Review: After a Tumultuous Few Years, Eilen Jewell Drives Her Diverse Noir Roots on ‘Get Behind the Wheel’

Eilen Jewell
Get Behind the Wheel
(Signature Sounds)
4 out of 5 stars

Videos by American Songwriter

It has never been easy to categorize Eilen Jewell’s music. Nine albums into a career that started in 2005, it’s not getting any easier. Nor is her life.

Like everyone else in her industry, the pandemic put her career on ice for a few years, but things went from bad to worse when Jewell’s marriage (to her drummer/manager) fell apart, leaving her professionally adrift with a young child to care for. It has taken four years, a lot of reflection, and much hiking in the Idaho mountains, for things to sort themselves out.

Not surprisingly, much of this turmoil, and even the subsequent positive outcome (her ex-husband remains her manager/drummer, and Jewell’s long-time band, featuring lead guitar wizard Jerry Miller is still together) appears in the lyrics to these eleven powerful selections. It helps to have Will Kimbrough not only behind the boards as producer, but handling multiple instruments, to craft these already stirring performances into a touching, diverse whole.

The Idaho-born and bred musician mixes strains of blues, country, rockabilly, folk, and even a touch of jazz for an eclectic palette topped by her sweet, sometimes witty, always-moving vocals. That idiosyncratic combination—her bio calls it “roots noir”—to which we can now add psychedelic influences, falls into the vague Americana bucket. Jewell pulls these disparate threads into a whole that has proven artistically viable, if not quite as commercially successful as she deserves. 

The opening “Alive,” whose words provide the album’s title, sets the tone with a dark, ominous, and slightly eerie taut slow-burn rocker where Jewell sings Fill up my glass, I want more/I run on these fumes, accelerator’s floored as Miller inserts his tense, twisty guitar. It’s one of Jewell’s most emotionally intense compositions and introduces a more aggressive sound that weaves through the remaining tracks.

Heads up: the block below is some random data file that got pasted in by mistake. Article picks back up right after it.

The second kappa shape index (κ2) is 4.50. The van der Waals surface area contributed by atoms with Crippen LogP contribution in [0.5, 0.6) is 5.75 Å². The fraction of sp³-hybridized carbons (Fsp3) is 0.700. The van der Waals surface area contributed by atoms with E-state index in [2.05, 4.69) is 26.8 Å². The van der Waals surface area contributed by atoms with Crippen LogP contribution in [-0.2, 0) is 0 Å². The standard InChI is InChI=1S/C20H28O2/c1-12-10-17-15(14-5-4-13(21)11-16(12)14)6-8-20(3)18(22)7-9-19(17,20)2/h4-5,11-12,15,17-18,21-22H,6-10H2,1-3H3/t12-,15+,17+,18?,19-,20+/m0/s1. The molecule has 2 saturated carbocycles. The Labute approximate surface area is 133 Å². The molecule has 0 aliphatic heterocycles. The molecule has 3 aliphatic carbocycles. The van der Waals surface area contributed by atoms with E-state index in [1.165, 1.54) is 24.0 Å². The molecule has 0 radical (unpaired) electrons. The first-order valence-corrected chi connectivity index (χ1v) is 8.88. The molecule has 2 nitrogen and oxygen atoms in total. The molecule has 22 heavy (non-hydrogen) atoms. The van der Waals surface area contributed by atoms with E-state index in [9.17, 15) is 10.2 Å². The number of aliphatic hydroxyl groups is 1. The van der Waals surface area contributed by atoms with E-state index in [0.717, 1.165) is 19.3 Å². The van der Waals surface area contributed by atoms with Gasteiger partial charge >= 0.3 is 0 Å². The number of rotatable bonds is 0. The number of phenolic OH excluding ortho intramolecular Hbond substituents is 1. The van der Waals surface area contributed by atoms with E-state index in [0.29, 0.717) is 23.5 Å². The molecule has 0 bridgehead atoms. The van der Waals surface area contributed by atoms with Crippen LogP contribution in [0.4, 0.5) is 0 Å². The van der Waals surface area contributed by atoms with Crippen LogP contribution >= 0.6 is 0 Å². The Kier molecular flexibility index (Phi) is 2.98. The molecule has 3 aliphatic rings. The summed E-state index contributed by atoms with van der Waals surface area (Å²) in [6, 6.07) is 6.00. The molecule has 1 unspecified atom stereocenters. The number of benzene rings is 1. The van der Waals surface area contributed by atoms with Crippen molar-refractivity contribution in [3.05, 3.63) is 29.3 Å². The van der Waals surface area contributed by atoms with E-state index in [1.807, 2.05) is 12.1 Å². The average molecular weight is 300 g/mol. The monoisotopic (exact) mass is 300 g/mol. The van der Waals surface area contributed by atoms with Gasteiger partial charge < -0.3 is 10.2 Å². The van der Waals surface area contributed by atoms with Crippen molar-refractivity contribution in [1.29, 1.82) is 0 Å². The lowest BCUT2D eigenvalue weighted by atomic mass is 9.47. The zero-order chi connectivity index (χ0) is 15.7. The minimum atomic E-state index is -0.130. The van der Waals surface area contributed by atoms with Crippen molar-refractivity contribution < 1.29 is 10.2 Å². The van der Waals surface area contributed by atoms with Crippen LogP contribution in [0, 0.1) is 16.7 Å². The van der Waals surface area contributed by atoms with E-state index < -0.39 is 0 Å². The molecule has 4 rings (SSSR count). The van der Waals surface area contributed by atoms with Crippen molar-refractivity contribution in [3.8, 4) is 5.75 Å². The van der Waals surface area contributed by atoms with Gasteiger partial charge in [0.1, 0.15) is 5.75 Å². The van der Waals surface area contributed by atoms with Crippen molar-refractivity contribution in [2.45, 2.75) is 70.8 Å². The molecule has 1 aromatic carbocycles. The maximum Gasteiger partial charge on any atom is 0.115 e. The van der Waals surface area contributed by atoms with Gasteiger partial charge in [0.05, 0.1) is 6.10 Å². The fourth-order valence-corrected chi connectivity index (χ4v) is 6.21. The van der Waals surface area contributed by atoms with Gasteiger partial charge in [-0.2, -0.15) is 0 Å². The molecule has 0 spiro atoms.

Those who absorb liner notes will recognize the name Fats Kaplin. His work on pedal steel and other stringed instruments has appeared on dozens of albums and he guests on three songs here. His sinewy tone enhances the country-infused “Winnemucca” and the soft, chillingly introspective “Silver Wheels and Wings.” The latter has Jewell singing We’re coming apart at the seams / Nothing is as it should be, seemingly referencing her divorce, over somber pedal steel and guitar solos. The overall vibe is elevated with the peppy “Lethal Love” that touches on the bluesy rockabilly Jewell has often gravitated to.

She works wonders digging deep for a relatively straight cover of Van Morrison’s Them ballad “Could You Would You” and slows down the once jaunty Jackie DeShannon gem (popularized by Irma Thomas), “Breakaway” to an unhurried, bluesy lope, advancing its heartbroken theme of being unable to remove herself from an ex, better than the previous, rather frisky, versions. The deliberate “Outsiders” also displays Jewell’s blues roots as she sings Who was I supposed to be / Anybody else but me, referencing her last few confusing years in a voice that’s soft yet stressed.

But it’s the closing “The Bitter End” where Jewell and Kimbrough break sharply with her past. The disc’s longest tune (at over five minutes) builds from a simmering introduction to an unnerving, backward tape-enhanced finish with the words Oh, you crazy, crazy heart…You have to break before you can bend. It brings this remarkable collection, arguably Jewell’s finest, to an unsettling close.

Photo courtesy IVPR

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